Google has removed two Android apps from the Google Play Store containing malicious code that could have allowed an attacker to gain root access to infected devices.

The two apps, Magic Browser and Noise Detector, both managed to evade detection from Google’s own malware scanner and were downloaded onto thousands of devices before being flagged by security researchers at Kaspersky Lab.

Read: FalseGuide Android Malware: More Than 600,000 Phones Turned Into Money-Generating Botnet

Magic Browser was the more successful of the two apps, achieving more than 50,000 installations and more than 180 mostly positive reviews since first appearing in the Google Play Store on May 15. The app looked like and operated similarly to Google’s own Chrome browser.

The other app, Noise Detector, supposedly could measure noise and determine its decibel level. It appeared in the Google Play Store on May 20 and was downloaded more than 10,000 times before being removed by Google.

Both apps, Kaspersky Lab researcher Roman Unuchek said, were vehicles for the Ztorg Trojan, a piece of malicious software that has become a more prominent threat to Android devices in recent months.

In a typical Ztorg Trojan attack, the virus will collect information about the user of an infected device and send it to the command and control server operated by the attacker. Once the command is given the trojan starts to hijack the victim’s SMS messages, deleting incoming texts before they are read and sending out texts that attempt to infect other users.

Read: Android Malware: Apps In Google Play Store Spread 'Judy' Adware Attack To Nearly 40 Million Phones

Kaspersky Lab said the Magic Browser app contained 11 instances of code designed to send text messages. The app would hide the activity by opening links to advertising websites that would provide cover.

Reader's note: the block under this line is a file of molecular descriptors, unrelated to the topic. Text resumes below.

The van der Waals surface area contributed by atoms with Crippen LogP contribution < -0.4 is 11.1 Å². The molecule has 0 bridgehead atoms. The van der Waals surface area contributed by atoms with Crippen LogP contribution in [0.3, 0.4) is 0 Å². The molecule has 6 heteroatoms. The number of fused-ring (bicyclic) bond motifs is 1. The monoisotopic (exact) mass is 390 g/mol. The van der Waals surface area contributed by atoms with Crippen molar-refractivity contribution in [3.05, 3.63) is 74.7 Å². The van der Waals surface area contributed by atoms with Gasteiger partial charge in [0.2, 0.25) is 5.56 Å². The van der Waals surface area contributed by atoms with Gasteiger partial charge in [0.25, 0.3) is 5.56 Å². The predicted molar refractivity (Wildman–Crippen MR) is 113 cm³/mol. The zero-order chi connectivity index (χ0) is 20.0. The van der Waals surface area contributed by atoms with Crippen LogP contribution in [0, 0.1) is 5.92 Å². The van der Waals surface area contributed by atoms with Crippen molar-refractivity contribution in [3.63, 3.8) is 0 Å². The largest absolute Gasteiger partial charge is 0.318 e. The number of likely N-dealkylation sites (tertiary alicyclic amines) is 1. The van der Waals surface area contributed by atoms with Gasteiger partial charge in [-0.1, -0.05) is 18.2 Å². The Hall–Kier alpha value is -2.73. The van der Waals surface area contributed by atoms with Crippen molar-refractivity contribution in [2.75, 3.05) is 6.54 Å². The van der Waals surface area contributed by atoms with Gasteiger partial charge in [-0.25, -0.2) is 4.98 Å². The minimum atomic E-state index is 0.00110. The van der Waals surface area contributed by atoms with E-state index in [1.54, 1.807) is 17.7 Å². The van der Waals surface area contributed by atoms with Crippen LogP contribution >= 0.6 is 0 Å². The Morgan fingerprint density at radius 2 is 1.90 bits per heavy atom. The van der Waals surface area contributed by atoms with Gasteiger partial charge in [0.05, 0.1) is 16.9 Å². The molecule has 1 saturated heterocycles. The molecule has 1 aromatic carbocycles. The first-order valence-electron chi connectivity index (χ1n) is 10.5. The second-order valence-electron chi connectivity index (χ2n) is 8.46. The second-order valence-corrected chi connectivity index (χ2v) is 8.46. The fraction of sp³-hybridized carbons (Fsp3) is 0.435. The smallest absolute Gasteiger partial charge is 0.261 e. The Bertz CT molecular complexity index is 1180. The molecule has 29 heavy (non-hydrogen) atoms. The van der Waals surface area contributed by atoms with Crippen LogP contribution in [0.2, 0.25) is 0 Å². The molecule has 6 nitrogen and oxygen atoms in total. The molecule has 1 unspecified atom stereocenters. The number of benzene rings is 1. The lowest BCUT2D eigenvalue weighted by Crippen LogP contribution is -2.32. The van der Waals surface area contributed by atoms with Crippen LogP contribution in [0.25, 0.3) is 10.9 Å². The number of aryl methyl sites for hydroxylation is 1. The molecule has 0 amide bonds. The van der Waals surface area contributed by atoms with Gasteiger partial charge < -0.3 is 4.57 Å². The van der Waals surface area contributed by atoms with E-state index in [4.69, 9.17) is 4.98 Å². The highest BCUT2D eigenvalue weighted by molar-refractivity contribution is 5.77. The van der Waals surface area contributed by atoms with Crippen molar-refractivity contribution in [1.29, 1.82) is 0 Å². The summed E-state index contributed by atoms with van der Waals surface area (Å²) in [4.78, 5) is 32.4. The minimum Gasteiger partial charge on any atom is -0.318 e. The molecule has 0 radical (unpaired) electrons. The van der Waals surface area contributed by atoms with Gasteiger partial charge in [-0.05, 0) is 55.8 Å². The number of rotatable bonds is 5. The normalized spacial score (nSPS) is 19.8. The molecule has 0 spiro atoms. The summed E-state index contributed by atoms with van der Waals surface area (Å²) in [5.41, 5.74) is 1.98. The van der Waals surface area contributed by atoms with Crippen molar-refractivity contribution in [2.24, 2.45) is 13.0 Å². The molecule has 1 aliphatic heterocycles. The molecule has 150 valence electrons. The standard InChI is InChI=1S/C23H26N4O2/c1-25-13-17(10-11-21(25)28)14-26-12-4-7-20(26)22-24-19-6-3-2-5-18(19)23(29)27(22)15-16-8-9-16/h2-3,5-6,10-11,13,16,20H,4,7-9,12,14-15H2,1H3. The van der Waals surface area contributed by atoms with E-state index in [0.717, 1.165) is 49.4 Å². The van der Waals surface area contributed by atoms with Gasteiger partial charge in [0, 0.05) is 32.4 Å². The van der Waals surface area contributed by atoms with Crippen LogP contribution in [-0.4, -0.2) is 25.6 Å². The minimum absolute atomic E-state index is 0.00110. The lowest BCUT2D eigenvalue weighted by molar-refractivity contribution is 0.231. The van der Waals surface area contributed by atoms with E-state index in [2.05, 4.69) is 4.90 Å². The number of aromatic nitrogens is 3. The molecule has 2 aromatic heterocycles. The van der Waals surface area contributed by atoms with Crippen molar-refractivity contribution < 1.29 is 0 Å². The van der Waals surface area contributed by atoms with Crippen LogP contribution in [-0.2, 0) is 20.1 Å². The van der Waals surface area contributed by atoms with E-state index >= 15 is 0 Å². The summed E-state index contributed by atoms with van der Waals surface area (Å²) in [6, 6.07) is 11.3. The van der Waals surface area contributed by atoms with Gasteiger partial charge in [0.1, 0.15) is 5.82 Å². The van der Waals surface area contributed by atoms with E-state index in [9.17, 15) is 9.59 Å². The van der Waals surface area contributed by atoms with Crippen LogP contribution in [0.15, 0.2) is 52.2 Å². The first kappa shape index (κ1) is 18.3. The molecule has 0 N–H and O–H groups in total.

The apps were updated with interchanging code, sometimes malicious and sometimes innocuous, to disguise its true activity. While it is believed the original intent of the attacker was eventually to gain root access to the infected devices — essentially providing complete and unchecked control over the phone or tablet — it did not appear the attack had gotten that far.

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The removal of Magic Browser and Noise Detector mark the second time this month Google has had to kick apps out of the Google Play Store for containing a trojan.

Earlier this month, Google removed a puzzle game that contained the rooting trojan Dvmap. If downloaded onto a device, the trojan was capable of infecting a victim’s device and gaining full access to the device. That attempted attack utilized the same “on and off” method of switching between clean and malicious code to keep the app in Google’s official marketplace.

Unfortunately for Google — and for Android users — malware in the Google Play Store has become a growing concern. This year, more than 600,000 devices were infected by apps posing as game guides in an attack that created a money-generating botnet from compromised Android devices.

Another attack known as Judy managed to infect as many as 40 million devices through more than 40 compromised apps that were found in the Google Play Store.